Extended Data Figure 4
Extended Data Figure 4. Decline in infection prevalence attributable to main malaria control interventions
a–d, Each map shows absolute decline in PfPR2-10 between 2000 and 2015 within areas of stable transmission attributable to the combined effect of ITNs, ACTs, and IRS (a); and the individual effect of ITNs (b); ACTs (c); and IRS (d) Note that the colour scaling differs between the panels. Results shown in all panels are derived from a Bayesian geostatistical model fitted to: n = 27,573 PfPR survey points; n = 24,868 ITN survey points; n = 96 national survey reports of ACT coverage; n = 688 country-year reports on ITN, ACT and IRS distribution by national programs; and n = 20 environmental and socioeconomic covariate grids. Maps in this figure are available from the Malaria Atlas Project (http://www.map.ox.ac.uk/) under the Creative Commons Attribution 3.0 Unported License.
Figure 1
Figure 1. Changes in infection prevalence 2000–2015
a, PfPR2-10 for the year 2000 predicted at 5×5 km resolution. b, PfPR2-10 for the year 2015 predicted at 5×5 km resolution. c, Absolute reduction in PfPR2-10 from 2000 to 2015. d, Smoothed density plot showing the relative distribution of endemic populations by PfPR2-10 in the years 2000 (red line) and 2015 (blue line). The frequencies on the vertical axis have been scaled to make the densities visually comparable. The classical endemicity categories are shown for reference in green shades. Results shown in all panels are derived from a Bayesian geostatistical model fitted to: n = 27,573 PfPR survey points; n = 24,868 ITN survey points; n = 96 national survey reports of ACT coverage; n = 688 country-year reports on ITN, ACT and IRS distribution by national programs; and n = 20 environmental and socioeconomic covariate grids. Maps in a–c are available from the Malaria Atlas Project (http://www.map.ox.ac.uk/) under the CreativeCommons Attribution 3.0 Unported License.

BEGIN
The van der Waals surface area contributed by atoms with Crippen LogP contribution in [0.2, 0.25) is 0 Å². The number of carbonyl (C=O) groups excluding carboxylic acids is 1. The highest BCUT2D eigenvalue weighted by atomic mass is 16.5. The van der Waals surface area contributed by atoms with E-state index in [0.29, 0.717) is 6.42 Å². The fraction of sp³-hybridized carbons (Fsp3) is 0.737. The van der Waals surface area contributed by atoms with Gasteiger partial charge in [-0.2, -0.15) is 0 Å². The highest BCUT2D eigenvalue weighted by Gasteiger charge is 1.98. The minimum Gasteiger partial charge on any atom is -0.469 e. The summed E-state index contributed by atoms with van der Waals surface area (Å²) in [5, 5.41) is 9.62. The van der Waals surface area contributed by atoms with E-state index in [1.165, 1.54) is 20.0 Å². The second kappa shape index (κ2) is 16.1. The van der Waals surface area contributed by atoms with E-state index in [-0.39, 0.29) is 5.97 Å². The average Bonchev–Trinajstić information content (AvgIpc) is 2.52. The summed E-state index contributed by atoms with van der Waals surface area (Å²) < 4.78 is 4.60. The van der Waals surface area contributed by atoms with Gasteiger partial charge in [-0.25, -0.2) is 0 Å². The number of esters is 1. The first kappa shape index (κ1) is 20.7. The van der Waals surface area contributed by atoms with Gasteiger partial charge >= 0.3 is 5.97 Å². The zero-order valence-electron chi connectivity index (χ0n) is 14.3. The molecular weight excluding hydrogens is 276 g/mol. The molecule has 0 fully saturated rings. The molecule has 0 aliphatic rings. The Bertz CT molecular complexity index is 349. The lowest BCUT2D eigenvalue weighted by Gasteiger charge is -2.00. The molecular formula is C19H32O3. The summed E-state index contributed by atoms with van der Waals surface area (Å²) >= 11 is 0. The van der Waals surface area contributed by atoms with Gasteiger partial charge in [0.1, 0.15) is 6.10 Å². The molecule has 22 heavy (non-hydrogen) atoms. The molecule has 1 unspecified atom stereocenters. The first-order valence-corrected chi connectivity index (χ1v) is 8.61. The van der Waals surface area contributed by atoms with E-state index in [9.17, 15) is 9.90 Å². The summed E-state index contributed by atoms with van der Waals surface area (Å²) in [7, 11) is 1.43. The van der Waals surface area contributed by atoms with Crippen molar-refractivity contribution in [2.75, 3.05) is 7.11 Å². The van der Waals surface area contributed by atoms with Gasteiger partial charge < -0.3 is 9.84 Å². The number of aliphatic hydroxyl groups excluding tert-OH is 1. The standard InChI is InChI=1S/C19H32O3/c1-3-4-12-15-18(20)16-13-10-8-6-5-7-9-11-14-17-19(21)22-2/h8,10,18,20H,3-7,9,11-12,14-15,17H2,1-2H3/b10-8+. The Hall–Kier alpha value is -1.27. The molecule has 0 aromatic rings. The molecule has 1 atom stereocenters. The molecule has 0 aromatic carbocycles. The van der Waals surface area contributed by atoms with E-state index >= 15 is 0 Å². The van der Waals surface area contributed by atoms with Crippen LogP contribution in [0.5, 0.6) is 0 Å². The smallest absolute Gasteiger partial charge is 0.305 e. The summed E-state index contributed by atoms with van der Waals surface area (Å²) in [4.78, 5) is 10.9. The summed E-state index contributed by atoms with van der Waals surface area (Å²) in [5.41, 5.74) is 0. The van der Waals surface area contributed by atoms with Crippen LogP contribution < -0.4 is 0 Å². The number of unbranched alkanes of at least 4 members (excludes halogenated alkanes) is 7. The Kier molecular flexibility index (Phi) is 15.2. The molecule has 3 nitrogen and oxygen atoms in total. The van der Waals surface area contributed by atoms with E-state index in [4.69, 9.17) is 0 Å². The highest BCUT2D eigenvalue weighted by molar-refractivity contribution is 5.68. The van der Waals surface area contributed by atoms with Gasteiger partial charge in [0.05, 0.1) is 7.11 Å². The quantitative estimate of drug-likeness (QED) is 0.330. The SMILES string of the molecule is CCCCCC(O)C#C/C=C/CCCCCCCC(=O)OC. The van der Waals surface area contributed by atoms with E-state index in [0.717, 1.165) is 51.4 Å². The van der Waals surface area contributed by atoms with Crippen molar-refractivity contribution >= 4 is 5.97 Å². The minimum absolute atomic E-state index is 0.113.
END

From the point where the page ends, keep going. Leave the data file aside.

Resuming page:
Figure 2
Figure 2. Changing endemicity and effect of interventions 2000–2015
a, Predicted time series of population-weighted mean PfPR2-10 across endemic Africa. The red line shows the actual prediction and the black line a ‘counterfactual’ prediction in a scenario without coverage by ITNs, ACTs, or IRS. The coloured regions indicate the relative contribution of each intervention in reducing PfPR2-10 throughout the period. b, The predicted cumulative number of clinical cases averted by interventions at the end of each year, with the specific contribution of each intervention distinguished. Results shown in both panels are derived from a Bayesian geostatistical model fitted to: n = 27,573 PfPR survey points; n = 24,868 ITN survey points; n = 96 national survey reports of ACT coverage; n = 688 country-year reports on ITN, ACT and IRS distribution by national programs; and n = 20 environmental and socioeconomic covariate grids. Panel b additionally incorporates data from n = 30 active-case detection studies reporting P. falciparum clinical incidence.